Set in a small Midwestern town, within moments of entering in to this world there’s a distinctive atmosphere captured by director Billy O’Brien, evoking a certain teenage angst and isolation, and one that feels familiar too, as a similar sensation felt when listening to bands like Nirvana or Brian Jonestown Massacre. This sets the tone for what transpires, as an alternative, subversive thriller steeped in cinematic tradition.

Max Records plays John Wayne Cleaver, an introvert who works for the family business as a mortician. Surrounded by dead bodies every day, he harbours an unhealthy obsession with the notion of murder, and believes himself to have homicidal tendencies, diagnosed as a sociopath by his therapist (Karl Geary). Sharing a tempestuous relationship with his mother (Laura Fraser), he spends much time at his elderly neighbours house, tending to the unwell Crowley (Christopher Lloyd) in his spare time. Though naturally when a series of deaths occur in the neighbourhood and a psychopathic serial killer is on the loose, this intrigues the teenager, who takes it upon himself to uncover the identity of the perpetrator and study their craft, all while having to keep his own murderous fantasies at bay.

The opening act to this production makes for compelling viewing, thriving in the notion of simplicity, as a character drama of its core, of a teenager trying to make sense of the world, and his own warped and deranged imagination. But as the narrative progresses we lose sight of any such minimalism and it’s detrimental to the viewer’s investment in the story, particularly when we take a surrealistic turn. It may have helped to have kept the elusive nature of the killer for a more prolonged period of time as we discover who it is too early into proceedings. Though appreciating it’s imperative we see John observe the murderer, just holding back on the information a little longer, and thus increasing the suspense would have been beneficial. The one constant, however, is the curiosity of the protagonist, as he discusses, either to himself or his shrink, about the thoughts going on in his mind, making for a wonderfully self-aware character, and the film shadows his self-referential approach, to make for a mildly meta affair.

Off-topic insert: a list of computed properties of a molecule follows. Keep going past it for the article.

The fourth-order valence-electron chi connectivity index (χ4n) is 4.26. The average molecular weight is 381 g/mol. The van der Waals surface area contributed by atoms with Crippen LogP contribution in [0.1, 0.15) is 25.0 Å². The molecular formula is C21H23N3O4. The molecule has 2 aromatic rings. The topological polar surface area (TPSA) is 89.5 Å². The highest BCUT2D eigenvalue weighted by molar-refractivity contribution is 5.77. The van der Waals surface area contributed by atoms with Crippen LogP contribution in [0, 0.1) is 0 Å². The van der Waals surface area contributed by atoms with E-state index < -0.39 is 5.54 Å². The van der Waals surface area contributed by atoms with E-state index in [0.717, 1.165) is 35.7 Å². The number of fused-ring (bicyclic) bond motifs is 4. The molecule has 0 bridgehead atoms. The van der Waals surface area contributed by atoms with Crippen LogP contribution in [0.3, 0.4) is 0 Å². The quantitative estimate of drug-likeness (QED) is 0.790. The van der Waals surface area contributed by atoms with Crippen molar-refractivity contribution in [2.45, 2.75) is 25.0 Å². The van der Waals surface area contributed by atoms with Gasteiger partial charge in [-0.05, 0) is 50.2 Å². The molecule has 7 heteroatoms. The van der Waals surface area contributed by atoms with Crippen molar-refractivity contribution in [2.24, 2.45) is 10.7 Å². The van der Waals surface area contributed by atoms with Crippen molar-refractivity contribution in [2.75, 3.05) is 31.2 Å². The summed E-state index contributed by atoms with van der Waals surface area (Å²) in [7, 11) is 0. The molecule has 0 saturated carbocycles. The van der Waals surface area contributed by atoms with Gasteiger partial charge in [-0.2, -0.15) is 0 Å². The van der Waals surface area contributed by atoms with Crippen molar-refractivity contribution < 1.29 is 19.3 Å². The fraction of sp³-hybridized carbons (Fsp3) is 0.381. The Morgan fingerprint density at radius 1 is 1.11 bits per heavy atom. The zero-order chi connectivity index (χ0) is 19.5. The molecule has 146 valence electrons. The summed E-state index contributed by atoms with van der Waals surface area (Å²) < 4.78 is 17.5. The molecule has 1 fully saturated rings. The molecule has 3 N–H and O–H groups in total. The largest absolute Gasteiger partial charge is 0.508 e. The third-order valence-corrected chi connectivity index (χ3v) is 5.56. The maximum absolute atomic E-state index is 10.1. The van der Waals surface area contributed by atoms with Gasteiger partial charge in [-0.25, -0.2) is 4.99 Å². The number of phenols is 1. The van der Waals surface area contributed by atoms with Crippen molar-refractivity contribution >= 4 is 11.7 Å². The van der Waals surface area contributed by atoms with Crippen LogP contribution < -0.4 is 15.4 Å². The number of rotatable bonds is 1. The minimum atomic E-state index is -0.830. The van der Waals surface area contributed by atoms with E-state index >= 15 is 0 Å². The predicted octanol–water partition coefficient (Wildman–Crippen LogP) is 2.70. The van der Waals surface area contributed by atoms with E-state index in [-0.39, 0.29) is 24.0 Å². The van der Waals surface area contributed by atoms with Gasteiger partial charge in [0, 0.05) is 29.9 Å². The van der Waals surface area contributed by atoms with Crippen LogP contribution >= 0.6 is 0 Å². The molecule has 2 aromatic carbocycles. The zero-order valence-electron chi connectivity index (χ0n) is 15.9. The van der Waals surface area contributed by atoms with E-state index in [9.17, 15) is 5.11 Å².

I Am Not A Serial Killer maintains a droll wit throughout, with uncomfortable laughs to be had right up until the bitter end, which is commendable given this film is a bleak, somewhat demented production, reflecting that of the character we embody. To ensure the melancholy is persistent while never losing sight of its tongue-in-cheek approach is what makes this film worth seeing, but a clumsily crafted final act may just prevent it living long in the memory.